Deep groundwater of reservoir depth and its potential roles in geochemical CO2 trapping: Toward open aquifer CO2 storage in Japan
|Location||International Geological Congress,oslo 2008|
|Author||Okuyama, Yasuko; Sorai, Masao; Sasaki, Munetake; Kaneko, Nobuyuki; Muraoka, Hirofumi; Yanagisawa, Norio; Tosha, Toshiyuki|
|Holding Date||04 October 2008|
As the climatic effect of global warming has become sensible, a need for immediate action for CO2 emission reduction is widely recognized in these days. Geologic storage of CO2 to a deep saline aquifer is considered to be one of the most feasible measures. Notably, the measure of open aquifer storage recently attracts attention in Japan in which large point sources of CO2 are concentrated in coastal areas underlain by young sediments suitable for this way of CO2 sequestration. Geological Survey (GSJ), AIST, has been conducting a three-year research project on open aquifer CO2 storage, taking the Tokyo Bay area as a model field. This paper summarizes geochemical studies in GSJ/AIST concerning to open aquifer CO2 storage. Our studies include following sub-themes; 1) the natural analogue studies, such as the geochemistry and rock-water interaction in CO2-bearing springs and diagenetic changes of sedimentary rocks, 2) geochemical study of deep groundwater in young sedimentary basins for the assessment of CO2 solubility potential, 3) geochemical simulation and experiments in chemical systems of underground reservoirs. Among them, the geochemical study on Japanese groundwater in the reservoir depth is noteworthy. Groundwater is important as a medium of solubility trapping; the presence of groundwater acidified by CO2 promotes alteration of mineral grains in the reservoir rock to open a way toward eventual mineral trapping. We have been collecting chemical data of groundwater to set up a database (theپh formation-water databaseپh) for the evaluation of water quality from the view point of CO2 trapping.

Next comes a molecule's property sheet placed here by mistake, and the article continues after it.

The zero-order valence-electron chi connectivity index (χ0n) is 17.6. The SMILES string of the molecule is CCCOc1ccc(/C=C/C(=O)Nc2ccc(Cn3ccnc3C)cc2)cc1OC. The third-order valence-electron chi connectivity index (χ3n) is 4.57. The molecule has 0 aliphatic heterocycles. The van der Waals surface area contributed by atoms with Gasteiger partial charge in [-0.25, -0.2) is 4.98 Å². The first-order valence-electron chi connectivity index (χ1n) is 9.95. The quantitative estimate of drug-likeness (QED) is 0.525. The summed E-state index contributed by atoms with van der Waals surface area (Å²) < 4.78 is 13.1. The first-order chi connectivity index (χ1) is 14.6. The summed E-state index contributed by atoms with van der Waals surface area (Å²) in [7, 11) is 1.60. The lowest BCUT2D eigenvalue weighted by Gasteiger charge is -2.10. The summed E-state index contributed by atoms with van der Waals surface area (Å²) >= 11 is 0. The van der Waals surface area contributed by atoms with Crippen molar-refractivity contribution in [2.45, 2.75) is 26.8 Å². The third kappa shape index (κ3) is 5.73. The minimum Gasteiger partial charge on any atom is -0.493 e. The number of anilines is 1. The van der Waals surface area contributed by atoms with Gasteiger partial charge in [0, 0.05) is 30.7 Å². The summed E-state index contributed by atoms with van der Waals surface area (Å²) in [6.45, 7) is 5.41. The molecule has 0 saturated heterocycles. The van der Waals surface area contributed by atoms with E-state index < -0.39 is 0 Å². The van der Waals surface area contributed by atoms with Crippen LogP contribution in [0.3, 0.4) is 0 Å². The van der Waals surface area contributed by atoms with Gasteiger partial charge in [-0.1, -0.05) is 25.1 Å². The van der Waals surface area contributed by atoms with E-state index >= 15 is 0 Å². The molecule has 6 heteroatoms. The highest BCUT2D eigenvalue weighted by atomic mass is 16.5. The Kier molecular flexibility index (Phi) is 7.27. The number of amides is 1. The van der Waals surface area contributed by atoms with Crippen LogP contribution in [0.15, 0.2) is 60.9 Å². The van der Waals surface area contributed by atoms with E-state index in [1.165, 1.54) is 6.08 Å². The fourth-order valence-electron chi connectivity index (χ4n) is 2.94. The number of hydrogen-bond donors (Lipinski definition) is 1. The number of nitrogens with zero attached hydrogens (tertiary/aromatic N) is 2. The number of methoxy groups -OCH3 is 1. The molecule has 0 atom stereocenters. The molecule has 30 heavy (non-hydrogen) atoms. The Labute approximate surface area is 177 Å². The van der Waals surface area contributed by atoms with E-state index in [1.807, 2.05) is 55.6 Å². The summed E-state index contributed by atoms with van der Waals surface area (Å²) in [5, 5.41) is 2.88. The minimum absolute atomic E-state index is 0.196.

The database indicates the presence of two distinct types of deep groundwater having peculiar characters possibly inherited from the ancient water in the place of deposition of host sedimentary strata. The database also indicates that deep groundwater in 10 important areas in Japan is generally dilute in composition suggesting its high potential of CO2 solubility. Nevertheless, some of the soluble components in deep groundwater show high concentrations as compared to that in average sea water. The high concentration of CaO and SiO2 in deep groundwater strongly suggests a progress of rock-water interaction during burial of host sedimentary strata. Stratigraphic control of Cl contents are also found in deep groundwater of so-called پgGreen tuffپh region in which the maximum Cl concentration lies in the middle of stratigraphy occupied by lowermost Pliocene marine sediments.